Ishaq’s Story

Pakistan is a place where mental illness is often misunderstood as either exorcism or lack of religious serenity (sukoon), as my mother call it, even amongst the most educated class. I was one of them. Actually I never catered to the above believes but I still never accepted the term ‘mental illness’ as it is and rather ignorantly always tried to convince people, suffering with mental illnesses, in believing that they didn’t have any issues and it was just in their mind. Ironically it actually was in their mind but it was not willingly that they were going through the torment, they needed professional help. My abstinence from even acknowledging mental health actually cost me my closest relationship.

2015 was a rollercoaster ride but it could not have ended with a worst blow. In December last year I broke up with my 11 year old relationship, the love of my life. I thought life had ended for me. I lost the will to accelerate and kind of gave up on all my dreams. I did not feel pleasure in doing anything. I used to lock myself up in the room, smoke for hours and just conspire about how I could get that time back even if it was a little glimpse of hope. I always pictured myself as a macho and never thought ill take the break up so severely. It was the feeling of being rejected that shook my believe and engulfed me into deep depression. I used to wake up several times crying in the night, bad dreams, raised heart rates & headaches. The worst part was that I would not talk to anyone; firstly because I have always been an introvert and secondly because I dint think anyone would understand. More so I didn’t want people to understand that I am a looser chasing someone who has lost interest in me or rather lost the will to deal with me. I became a withdrawn and defeated person. Perhaps she was suffering from various mental illnesses herself which I was conveniently oblivious too in our times together.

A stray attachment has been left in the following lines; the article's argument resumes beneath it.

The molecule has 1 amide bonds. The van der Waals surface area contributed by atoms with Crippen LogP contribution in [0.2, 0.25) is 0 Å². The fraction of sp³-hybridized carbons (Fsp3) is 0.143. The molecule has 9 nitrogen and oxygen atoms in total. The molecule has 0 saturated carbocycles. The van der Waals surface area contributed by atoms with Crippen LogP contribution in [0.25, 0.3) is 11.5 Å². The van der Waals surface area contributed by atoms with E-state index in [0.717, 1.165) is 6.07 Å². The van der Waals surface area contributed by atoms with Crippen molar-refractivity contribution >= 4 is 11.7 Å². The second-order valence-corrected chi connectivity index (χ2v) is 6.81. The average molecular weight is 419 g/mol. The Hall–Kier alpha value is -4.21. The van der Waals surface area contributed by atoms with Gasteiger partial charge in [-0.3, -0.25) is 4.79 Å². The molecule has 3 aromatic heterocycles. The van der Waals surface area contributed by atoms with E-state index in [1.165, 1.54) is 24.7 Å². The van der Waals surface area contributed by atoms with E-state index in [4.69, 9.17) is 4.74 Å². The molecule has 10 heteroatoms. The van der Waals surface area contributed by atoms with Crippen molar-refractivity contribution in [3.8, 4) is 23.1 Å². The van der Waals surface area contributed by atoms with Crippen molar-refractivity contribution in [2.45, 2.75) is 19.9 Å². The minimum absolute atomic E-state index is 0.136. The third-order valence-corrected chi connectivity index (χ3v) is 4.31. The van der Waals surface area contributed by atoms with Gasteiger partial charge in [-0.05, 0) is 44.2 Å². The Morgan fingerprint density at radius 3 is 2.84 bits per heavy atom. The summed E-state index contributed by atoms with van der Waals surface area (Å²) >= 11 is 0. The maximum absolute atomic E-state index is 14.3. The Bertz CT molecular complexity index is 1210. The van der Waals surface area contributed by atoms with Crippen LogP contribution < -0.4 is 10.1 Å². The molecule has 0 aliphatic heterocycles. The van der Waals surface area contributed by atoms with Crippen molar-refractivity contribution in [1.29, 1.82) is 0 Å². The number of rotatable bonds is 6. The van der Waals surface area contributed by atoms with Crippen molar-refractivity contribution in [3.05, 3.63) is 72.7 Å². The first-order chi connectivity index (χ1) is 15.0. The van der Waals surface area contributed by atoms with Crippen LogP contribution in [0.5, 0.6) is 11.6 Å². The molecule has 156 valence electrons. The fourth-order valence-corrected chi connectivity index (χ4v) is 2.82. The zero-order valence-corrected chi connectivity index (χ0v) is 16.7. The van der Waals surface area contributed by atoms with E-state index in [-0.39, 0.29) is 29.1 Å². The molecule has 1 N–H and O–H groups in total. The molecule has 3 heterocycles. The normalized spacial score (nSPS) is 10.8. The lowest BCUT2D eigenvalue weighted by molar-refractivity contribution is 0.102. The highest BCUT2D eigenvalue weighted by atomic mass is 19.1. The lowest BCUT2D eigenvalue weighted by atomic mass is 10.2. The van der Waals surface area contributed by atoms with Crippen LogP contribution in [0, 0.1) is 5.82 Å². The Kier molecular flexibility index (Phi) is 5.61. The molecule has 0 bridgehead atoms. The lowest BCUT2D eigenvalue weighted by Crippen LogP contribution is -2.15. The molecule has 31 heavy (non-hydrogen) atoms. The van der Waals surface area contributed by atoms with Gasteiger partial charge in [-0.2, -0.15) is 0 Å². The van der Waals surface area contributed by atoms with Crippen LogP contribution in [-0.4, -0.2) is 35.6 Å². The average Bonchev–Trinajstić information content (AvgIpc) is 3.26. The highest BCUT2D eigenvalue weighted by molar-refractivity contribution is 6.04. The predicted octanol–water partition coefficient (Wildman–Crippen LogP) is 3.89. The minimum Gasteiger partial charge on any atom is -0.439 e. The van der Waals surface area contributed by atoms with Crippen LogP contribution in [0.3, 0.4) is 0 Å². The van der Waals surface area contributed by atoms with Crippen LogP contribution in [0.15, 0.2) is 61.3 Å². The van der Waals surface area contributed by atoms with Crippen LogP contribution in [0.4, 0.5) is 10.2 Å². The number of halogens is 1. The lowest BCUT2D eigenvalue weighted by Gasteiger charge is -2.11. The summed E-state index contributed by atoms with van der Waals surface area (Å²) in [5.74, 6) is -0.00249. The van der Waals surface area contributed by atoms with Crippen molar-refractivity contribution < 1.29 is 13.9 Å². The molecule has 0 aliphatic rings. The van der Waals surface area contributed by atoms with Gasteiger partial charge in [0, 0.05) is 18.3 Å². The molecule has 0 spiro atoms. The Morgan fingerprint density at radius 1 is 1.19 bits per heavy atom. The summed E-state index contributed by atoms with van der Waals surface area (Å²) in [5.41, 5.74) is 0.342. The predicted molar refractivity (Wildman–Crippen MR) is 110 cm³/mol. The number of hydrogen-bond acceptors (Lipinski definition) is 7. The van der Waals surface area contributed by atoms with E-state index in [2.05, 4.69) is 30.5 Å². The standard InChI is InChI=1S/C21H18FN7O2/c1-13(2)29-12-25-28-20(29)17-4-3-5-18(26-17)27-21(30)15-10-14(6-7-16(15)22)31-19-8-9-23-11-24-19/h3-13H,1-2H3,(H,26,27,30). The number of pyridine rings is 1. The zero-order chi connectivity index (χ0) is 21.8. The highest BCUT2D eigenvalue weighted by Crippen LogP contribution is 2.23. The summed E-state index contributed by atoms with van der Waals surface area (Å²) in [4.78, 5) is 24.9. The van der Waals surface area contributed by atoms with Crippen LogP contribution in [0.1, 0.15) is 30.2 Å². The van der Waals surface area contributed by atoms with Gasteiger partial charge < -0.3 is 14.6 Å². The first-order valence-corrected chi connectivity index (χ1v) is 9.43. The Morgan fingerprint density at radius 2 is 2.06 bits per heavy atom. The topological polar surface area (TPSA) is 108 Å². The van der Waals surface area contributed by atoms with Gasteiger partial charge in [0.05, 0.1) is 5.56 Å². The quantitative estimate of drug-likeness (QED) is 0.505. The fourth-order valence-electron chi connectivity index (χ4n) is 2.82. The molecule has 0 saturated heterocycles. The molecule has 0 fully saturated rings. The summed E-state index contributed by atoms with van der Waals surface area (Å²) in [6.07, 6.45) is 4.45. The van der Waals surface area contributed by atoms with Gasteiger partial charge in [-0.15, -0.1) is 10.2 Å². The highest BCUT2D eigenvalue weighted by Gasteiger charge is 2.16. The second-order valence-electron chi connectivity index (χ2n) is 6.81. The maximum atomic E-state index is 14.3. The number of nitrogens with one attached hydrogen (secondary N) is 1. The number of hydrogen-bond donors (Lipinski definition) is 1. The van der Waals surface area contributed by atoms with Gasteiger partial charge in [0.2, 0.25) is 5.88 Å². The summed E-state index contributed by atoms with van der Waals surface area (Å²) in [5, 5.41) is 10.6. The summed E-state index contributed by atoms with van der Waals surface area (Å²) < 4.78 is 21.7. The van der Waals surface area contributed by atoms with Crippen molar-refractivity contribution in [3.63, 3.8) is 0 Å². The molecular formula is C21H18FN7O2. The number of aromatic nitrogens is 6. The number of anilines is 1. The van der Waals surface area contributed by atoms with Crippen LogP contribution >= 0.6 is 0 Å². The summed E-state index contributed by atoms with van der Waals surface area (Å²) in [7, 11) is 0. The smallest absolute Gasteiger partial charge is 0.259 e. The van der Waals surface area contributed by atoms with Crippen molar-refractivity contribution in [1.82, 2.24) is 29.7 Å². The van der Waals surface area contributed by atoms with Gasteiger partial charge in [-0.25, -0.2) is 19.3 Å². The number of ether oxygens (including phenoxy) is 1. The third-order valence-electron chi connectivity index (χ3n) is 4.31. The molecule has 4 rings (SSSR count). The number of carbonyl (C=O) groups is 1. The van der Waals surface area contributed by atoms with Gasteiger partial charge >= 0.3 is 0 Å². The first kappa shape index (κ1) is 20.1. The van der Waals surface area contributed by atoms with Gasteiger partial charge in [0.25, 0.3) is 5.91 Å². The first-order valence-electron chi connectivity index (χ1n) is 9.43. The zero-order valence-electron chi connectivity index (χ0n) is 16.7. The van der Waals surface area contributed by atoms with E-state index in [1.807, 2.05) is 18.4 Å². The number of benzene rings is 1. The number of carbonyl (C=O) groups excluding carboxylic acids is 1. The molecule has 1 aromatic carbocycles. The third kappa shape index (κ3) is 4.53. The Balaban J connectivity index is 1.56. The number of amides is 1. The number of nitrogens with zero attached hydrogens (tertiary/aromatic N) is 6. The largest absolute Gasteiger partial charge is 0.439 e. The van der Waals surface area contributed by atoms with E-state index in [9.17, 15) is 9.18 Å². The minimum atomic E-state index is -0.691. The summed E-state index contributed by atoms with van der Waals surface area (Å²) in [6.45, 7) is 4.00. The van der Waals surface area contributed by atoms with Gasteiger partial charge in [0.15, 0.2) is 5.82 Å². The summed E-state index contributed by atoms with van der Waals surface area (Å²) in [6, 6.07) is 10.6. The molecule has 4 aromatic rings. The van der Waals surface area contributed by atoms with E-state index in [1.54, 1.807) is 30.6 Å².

The last thing she said before we parted ways was that I consider therapy and that it really helps. It was a sign! The very next week I saw a post on my FB wall about this event called Taskeen at T2F. I have always been very fond of T2F. I think Sabeen, may she rest in peace, was a brilliant visionary with unsurpassed conviction of breaking the society of its cultural and moral stigmas. She did a tremendous job in creating a space where people specially young minds could express freely and be creative.